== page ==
Thursday, January 15, 2009 by

“What do we need in a mark?” asks Mickey, rhetorically. “Greed.”

Fair point. Although you could argue staying gratis in a ridiculously lavish hotel is a tad over-indulgent.

City shitters

City shitters

The Hustle bustle

The Hustle bustle

Yep, it’s Hustle and five series in, the moral compass is still a-whirl. New recruit Emma asks Mickey – after he’s tagged some evil cartoon city types whose cartoon dastardliness has prompted a cartoon suicide – “Do you always get emotionally involved with your marks?”‘. “If I don’t,” he replies, “it’s just about the money.”

But it’s hard to believe that with an icy Adrian Lester so passionless in the lead role. You know what? A little more emotional involvement wouldn’t go amiss here.

Undeterred, Hustle keeps laying it on thick, positioning the gang as an ersatz family. There’s Mickey as dad, Ash a resourceful uncle and Albert (much missed in this episode) an absent, rogue granddad. Emma and Sean, meanwhile, are the newly adopted orphans. They were “farmed out as kids” and she’s “trying to save up enough to send him to drama school.” The thing is, this is a family who take every opportunity to demean and defraud guileless barkeeper and comic foil Eddie (a running gag that’s always been the show’s most misjudged element). “Ah, he loves it,” says Ash, unconvincingly.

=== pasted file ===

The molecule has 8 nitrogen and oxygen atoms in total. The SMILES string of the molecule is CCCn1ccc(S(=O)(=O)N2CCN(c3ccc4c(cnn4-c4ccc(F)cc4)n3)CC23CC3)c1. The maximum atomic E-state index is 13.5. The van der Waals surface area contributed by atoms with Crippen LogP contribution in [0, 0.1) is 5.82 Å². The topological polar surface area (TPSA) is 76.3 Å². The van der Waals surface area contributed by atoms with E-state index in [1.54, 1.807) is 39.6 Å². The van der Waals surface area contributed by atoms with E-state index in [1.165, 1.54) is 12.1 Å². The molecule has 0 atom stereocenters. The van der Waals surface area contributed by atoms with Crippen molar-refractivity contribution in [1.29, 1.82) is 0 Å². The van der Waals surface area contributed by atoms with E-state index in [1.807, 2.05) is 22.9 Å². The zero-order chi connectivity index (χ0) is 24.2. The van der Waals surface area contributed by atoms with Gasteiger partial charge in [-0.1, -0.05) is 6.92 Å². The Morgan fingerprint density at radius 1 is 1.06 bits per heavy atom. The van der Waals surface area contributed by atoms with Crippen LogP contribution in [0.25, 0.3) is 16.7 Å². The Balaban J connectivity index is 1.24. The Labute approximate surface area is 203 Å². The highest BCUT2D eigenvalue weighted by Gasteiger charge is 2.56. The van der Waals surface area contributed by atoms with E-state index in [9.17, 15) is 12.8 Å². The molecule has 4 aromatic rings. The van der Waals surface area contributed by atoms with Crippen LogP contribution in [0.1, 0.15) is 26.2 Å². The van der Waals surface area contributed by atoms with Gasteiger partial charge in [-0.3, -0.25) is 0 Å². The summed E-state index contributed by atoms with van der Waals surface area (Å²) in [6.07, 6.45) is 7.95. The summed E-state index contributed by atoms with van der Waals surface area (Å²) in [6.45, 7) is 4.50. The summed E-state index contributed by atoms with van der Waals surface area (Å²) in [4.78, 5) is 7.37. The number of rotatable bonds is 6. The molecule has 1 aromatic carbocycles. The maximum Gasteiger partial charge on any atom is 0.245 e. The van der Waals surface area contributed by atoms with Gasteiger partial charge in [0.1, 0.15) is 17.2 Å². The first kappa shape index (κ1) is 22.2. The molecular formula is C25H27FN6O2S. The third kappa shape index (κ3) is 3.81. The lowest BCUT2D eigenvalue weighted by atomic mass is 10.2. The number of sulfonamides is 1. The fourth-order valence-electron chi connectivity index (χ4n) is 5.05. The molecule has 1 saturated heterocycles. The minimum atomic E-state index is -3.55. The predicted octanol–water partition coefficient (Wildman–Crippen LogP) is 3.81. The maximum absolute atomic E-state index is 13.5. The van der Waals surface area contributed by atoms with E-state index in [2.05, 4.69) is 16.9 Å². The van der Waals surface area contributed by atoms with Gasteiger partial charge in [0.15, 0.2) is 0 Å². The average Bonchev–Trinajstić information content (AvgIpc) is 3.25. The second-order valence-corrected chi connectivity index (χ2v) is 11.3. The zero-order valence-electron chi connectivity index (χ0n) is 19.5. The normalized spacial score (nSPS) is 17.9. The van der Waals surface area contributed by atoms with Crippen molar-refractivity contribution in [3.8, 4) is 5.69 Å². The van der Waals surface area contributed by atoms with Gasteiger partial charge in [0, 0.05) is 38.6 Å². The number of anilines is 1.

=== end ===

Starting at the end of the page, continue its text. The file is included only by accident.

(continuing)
The generations not-gapped

The generations not-gapped

Hold up, though. Let’s stop moaning about all this misdirected morality. It’s there simply to grease the mechanics of a show that’s all about wrongdoing – and doing it inventively. Inventiveness, in fact, is something Hustle has bags of. It oozes across every scene, the production team pulling out impressive stops to gild the innumerable moments of exposition.

 As Mickey briefs his troops on the latest marks (and, Adam James, why does your agent continually put you up for roles as spineless city shits?), the show slips into a faux-Heroes tableaux Рone city shit throwing a glass of water over another city shit, all in glorious slo-mo.

Plot wise, it’s an equally rich mix. Sean is undergoing a classic apprentice’s journey, while bits nabbed from Derren Brown (auto suggestion), Jonathan Creek (a stolen painting that hasn’t actually been stolen), and – yep – Ocean’s Eleven (attempting to nick the unnickable) crackle away nicely.

Plus, tonight’s episode presented a noticeably less smug package than before. In part this was thanks to those new additions, Matt Di Angelo (Sean) and Kelly Adams (Emma), who bring a fresh faced, callow kind of innocence to the show. So innocent and callow, in fact, the flirting between Mickey and Emma felt like an ill-advised bridging exercise across a mighty generation gap. The hour was also notable for – unless I’m mistaken – there being no mugging shots straight into camera. Sure, those moments are supposed to make you feel complicit in the scheme, but sometimes they come across more as an invitation to punch out the screen.

I’m being quite hard on Hustle, really, and it doesn’t deserve it. If this was 40 years ago, Lew Grade would have commissioned it in an instant (and, funnily enough, the gang do seem to be living in sight of an ITC-style backdrop). It’s a funny programme – often very funny – and works hard during every minute of screen time.

But it is all about the money.


One Response to “Hustle”

  1. Clark Enwell on February 6th, 2009 5:33 pm

    I’m fairly sure Hustle was doing what you call “faux-Heroes tableaux” before Heroes came along. Of course, it’s all nicked from “The Matrix” anyway…